I ran this by SRAM MTB product manager Chris Hilton, who said, “As you know, a SRAM road and MTB 10-speed shifter share the same exact actuation, making them cross-compatible with MTB and road. Be aware though, every bike frame is different. Not knowing the exact specifications, it’s hard to determine the complete compatibility. I would make sure I did a thorough evaluation on my bike before I threw a bunch of parts on my bike and headed to Italy.”
― Lennard

Can Shimano 105 and XT work together?

Dear Lennard,
I noticed with interest your columns on Frankenstein drivetrains.

I am building a Ti touring bike for mountain touring on the Tibetan Plateau. I am taking the wheels and Shimano 105 10-speed group off my ’cross bike (a five-year-old Trek X1). However, the Bontrager ’cross crankset does not provide enough gearing for where I’m going. So, I purchased an XT 10-speed double (40-28) crankset with the HG-X chain to go with it. However, I have been reading that this chain will be incompatible with the existing 105 cassette (11-28) and derailleur, and conversely the existing 105 chain also won’t work with the XT rings. Is this right?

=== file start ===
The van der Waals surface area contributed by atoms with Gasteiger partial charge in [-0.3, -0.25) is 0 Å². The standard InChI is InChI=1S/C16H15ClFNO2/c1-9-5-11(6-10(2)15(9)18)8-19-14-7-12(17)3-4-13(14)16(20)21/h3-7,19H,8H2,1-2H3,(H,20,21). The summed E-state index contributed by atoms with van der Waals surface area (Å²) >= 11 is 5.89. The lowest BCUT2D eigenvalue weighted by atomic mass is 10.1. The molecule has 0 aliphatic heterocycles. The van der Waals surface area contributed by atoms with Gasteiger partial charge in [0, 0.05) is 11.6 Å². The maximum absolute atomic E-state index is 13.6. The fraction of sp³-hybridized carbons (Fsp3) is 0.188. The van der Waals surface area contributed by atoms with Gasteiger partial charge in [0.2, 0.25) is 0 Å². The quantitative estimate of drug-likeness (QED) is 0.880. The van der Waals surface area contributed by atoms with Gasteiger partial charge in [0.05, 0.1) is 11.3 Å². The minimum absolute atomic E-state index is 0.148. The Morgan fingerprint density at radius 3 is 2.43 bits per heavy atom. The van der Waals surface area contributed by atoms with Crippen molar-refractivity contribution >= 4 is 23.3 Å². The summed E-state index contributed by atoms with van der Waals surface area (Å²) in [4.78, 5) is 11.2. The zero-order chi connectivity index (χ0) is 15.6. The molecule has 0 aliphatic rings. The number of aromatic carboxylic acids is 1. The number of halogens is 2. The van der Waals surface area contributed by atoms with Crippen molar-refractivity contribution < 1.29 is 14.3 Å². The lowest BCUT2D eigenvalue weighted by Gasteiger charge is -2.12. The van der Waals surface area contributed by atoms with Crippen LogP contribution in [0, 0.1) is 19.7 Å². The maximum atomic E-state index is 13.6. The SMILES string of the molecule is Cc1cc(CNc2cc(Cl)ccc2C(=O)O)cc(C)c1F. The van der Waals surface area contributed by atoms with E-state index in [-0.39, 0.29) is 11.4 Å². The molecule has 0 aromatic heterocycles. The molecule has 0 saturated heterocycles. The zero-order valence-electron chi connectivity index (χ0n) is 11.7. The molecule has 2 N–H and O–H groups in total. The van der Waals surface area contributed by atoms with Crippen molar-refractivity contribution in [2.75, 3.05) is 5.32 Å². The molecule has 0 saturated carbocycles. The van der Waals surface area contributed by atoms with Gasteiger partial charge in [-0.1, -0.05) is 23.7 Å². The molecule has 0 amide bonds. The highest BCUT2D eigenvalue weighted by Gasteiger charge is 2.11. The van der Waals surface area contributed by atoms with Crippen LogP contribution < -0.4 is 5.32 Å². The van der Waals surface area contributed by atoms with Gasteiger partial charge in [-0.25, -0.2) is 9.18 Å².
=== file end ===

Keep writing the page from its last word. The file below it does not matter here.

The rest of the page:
As I have been considering alternatives, I am thinking that if this does not work, I will instead leave the ’cross crank where it is but go with a bigger cassette on the back and a mountain bike derailleur. However, also reading that the 105 control levers will not work with a 10-speed MTB derailleur, the pull ratios are different. Argh. Could I use a nine-speed cassette/derailleur with that 10-speed lever, and if so, where does the 10th “click” go?
— Tom

Dear Tom,
Okay. A lot of questions here. First off, I would not worry much about compatibility with the XT crank and the asymmetrical CN-5701 105 10-speed chain, or the asymmetrical (“directional”) CN-HG94 XT 10-speed chain with the 11-28 105 cassette and rear derailleur. For a number of years, I had asymmetrical Shimano 10-speed road chains on the Dura-Ace 7800 drivetrain of my travel bike with a master link in them and a SRAM cogset. Sometimes in dim light in an annex of an airport or train station, I installed the chain backward and rode it that way. While shifting is not ideal, it was never bad enough that I felt compelled to stop and turn the chain around before completing the ride. And that’s the worst-case scenario — installed backwards. If you install either one of those chains in the correct direction, shifting will be acceptable.

You can also just get a symmetrical 10-speed chain. For instance, Wippermann makes no asymmetrical chains, yet it advertises that its 10-speed chains work on all 10-speed drivetrains, and that has been my experience.